After the Crash

by on October 24, 2008 · 9 comments

Forbes has produced a scintillating special report on the market crash and what comes next. Steve Forbes tells “How Capitalism Will Save Us.” In “Curbing Washington’s Growing Power” economist David Malpass explains the policy mistakes that led here and describes the key threats that could make it worse. Rich Karlgaard compares today’s market to the malaise of the 1970s, but offers hints of optimism bubbling up. And George Gilder, summoning Peter Drucker’s mantra — “Don’t solve problems; pursue opportunities” — previews the technologies that portend a “Coming Creativity Boom” and offers, characteristically, the deepest insights on the nature of capitalism:

Knowledge is about the past; entrepreneurship is about the future. In a crisis the world of expertise pulls the global economy ever deeper into the past, where accountant-economists ruminate on the labyrinthine statistics of leviathan trade gaps, tides of debt and deficits, political bailouts and rebates, regulatory clamps and controls, all propping up the past in the name of progress.

The crucial conflict in every economy, however, goes on. It is not between rich and poor, Main Street and Wall Street, or even government and the private sector. It is between the established system and the new forms of wealth rising up to displace it–all the entrenched knowledge of the past and the insurrections of futuristic enterprise and invention.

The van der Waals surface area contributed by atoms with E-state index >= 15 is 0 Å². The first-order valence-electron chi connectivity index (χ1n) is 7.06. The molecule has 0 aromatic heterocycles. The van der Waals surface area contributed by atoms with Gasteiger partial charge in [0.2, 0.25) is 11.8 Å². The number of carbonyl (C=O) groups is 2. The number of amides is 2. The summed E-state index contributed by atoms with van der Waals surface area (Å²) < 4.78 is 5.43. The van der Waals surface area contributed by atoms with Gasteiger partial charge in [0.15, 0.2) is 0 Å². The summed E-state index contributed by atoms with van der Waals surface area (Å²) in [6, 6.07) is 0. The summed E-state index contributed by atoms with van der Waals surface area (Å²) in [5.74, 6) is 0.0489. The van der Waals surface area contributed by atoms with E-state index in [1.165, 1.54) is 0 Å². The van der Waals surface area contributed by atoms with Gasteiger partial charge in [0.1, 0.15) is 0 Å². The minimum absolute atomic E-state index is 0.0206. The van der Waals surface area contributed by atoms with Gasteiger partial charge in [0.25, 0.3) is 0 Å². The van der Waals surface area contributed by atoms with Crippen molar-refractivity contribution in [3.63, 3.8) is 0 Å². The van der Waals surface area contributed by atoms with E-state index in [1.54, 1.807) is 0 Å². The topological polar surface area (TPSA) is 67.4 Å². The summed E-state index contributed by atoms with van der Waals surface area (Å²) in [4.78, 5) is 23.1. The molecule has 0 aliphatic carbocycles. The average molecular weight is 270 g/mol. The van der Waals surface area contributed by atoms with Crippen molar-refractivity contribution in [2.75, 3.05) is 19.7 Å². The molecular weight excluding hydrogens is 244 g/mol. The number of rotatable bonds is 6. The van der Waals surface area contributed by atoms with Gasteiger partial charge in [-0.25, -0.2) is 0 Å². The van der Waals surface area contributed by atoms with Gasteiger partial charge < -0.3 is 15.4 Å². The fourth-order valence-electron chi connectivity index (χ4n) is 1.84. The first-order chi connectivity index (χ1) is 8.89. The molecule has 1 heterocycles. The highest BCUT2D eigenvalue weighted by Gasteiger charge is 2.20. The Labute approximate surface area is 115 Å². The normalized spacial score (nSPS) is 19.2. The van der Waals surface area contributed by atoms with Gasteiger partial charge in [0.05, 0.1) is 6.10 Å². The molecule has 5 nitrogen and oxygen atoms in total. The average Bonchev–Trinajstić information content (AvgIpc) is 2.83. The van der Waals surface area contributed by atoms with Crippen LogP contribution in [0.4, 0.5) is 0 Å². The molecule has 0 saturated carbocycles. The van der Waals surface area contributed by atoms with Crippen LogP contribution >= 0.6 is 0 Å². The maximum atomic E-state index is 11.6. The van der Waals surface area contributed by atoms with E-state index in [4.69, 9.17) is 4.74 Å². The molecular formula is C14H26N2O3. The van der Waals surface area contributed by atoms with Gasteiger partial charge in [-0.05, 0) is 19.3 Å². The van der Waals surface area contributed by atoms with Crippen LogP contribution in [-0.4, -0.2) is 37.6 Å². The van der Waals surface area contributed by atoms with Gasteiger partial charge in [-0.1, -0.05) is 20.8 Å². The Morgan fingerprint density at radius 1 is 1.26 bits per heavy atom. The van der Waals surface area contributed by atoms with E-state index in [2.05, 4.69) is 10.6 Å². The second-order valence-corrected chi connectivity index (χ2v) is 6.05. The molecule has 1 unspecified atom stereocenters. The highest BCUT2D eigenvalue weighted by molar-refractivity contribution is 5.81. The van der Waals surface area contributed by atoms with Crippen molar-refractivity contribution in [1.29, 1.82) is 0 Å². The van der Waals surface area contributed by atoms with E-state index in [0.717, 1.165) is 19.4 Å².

The real source of all growth is human creativity and entrepreneurship, which always comes as a surprise to us, especially in the worst of times, as Rich Karlgaard notes. No amount of knowledge about the present can predict the specific profile and provenance of innovation. From the pits of the crash of 2000, when the Internet and the dot.com siege were famously dismissed as a barren “bubble,” came Google (nasdaq: GOOG – news – people ) and MySpace to rise up and take all the chips and establish a new Internet economy. If creativity was not unexpected, governments could plan it and socialism would work. But creativity is intrinsically surprising and the source of all real profit and growth.

You’ll find lots more economic and investing advice, including a report on “What Ben Graham would do.”

  • http://srynas.blogspot.com/ Steve R.

    Capitalism is a wonderful system. As the post notes “The real source of all growth is human creativity and entrepreneurship, which always comes as a surprise to us,…”. However, things are not that idyllic.

    The New York Times today has an article Greenspan Concedes Error on Regulation Greenspan is quoted: “Those of us who have looked to the self-interest of lending institutions to protect shareholders’ equity, myself included, are in a state of shocked disbelief,””.This points to a fundamental flaw in how the free market should operate.